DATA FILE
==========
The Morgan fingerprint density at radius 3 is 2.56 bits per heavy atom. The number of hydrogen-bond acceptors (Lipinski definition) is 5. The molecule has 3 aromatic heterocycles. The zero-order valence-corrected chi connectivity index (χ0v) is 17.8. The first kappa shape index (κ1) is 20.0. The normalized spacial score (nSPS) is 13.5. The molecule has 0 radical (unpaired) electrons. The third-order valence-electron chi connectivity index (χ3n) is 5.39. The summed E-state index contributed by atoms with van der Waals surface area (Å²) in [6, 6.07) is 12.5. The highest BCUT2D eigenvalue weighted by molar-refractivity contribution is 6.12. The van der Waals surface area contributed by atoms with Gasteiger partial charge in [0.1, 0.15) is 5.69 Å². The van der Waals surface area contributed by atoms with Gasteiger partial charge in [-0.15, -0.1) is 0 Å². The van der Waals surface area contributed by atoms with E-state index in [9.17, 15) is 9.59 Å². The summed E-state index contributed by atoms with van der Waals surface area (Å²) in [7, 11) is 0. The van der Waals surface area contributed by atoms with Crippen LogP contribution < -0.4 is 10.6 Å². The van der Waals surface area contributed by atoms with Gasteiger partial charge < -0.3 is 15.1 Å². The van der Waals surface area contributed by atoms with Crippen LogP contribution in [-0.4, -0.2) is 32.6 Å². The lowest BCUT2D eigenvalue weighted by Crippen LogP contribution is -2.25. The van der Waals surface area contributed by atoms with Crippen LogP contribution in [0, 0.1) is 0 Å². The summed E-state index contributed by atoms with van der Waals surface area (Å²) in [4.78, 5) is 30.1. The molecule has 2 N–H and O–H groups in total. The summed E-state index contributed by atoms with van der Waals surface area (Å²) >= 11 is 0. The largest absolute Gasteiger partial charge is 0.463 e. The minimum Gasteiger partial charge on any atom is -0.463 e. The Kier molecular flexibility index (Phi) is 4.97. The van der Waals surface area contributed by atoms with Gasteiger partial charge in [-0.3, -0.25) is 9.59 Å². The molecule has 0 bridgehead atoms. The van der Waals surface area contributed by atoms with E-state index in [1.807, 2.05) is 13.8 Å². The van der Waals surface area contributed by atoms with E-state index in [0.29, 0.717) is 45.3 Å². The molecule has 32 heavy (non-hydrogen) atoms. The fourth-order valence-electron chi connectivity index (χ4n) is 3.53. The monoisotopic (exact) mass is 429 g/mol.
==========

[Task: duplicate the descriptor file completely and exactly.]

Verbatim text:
The Morgan fingerprint density at radius 3 is 2.56 bits per heavy atom. The number of hydrogen-bond acceptors (Lipinski definition) is 5. The molecule has 3 aromatic heterocycles. The zero-order valence-corrected chi connectivity index (χ0v) is 17.8. The first kappa shape index (κ1) is 20.0. The normalized spacial score (nSPS) is 13.5. The molecule has 0 radical (unpaired) electrons. The third-order valence-electron chi connectivity index (χ3n) is 5.39. The summed E-state index contributed by atoms with van der Waals surface area (Å²) in [6, 6.07) is 12.5. The highest BCUT2D eigenvalue weighted by molar-refractivity contribution is 6.12. The van der Waals surface area contributed by atoms with Gasteiger partial charge in [0.1, 0.15) is 5.69 Å². The van der Waals surface area contributed by atoms with Gasteiger partial charge in [-0.15, -0.1) is 0 Å². The van der Waals surface area contributed by atoms with E-state index in [9.17, 15) is 9.59 Å². The summed E-state index contributed by atoms with van der Waals surface area (Å²) in [7, 11) is 0. The van der Waals surface area contributed by atoms with Crippen LogP contribution < -0.4 is 10.6 Å². The van der Waals surface area contributed by atoms with Gasteiger partial charge < -0.3 is 15.1 Å². The van der Waals surface area contributed by atoms with Crippen LogP contribution in [-0.4, -0.2) is 32.6 Å². The lowest BCUT2D eigenvalue weighted by Crippen LogP contribution is -2.25. The van der Waals surface area contributed by atoms with Crippen LogP contribution in [0, 0.1) is 0 Å². The summed E-state index contributed by atoms with van der Waals surface area (Å²) in [4.78, 5) is 30.1. The molecule has 2 N–H and O–H groups in total. The summed E-state index contributed by atoms with van der Waals surface area (Å²) >= 11 is 0. The largest absolute Gasteiger partial charge is 0.463 e. The minimum Gasteiger partial charge on any atom is -0.463 e. The Kier molecular flexibility index (Phi) is 4.97. The van der Waals surface area contributed by atoms with Gasteiger partial charge in [-0.3, -0.25) is 9.59 Å². The molecule has 0 bridgehead atoms. The van der Waals surface area contributed by atoms with E-state index in [1.807, 2.05) is 13.8 Å². The van der Waals surface area contributed by atoms with E-state index in [0.29, 0.717) is 45.3 Å². The molecule has 32 heavy (non-hydrogen) atoms. The fourth-order valence-electron chi connectivity index (χ4n) is 3.53. The monoisotopic (exact) mass is 429 g/mol.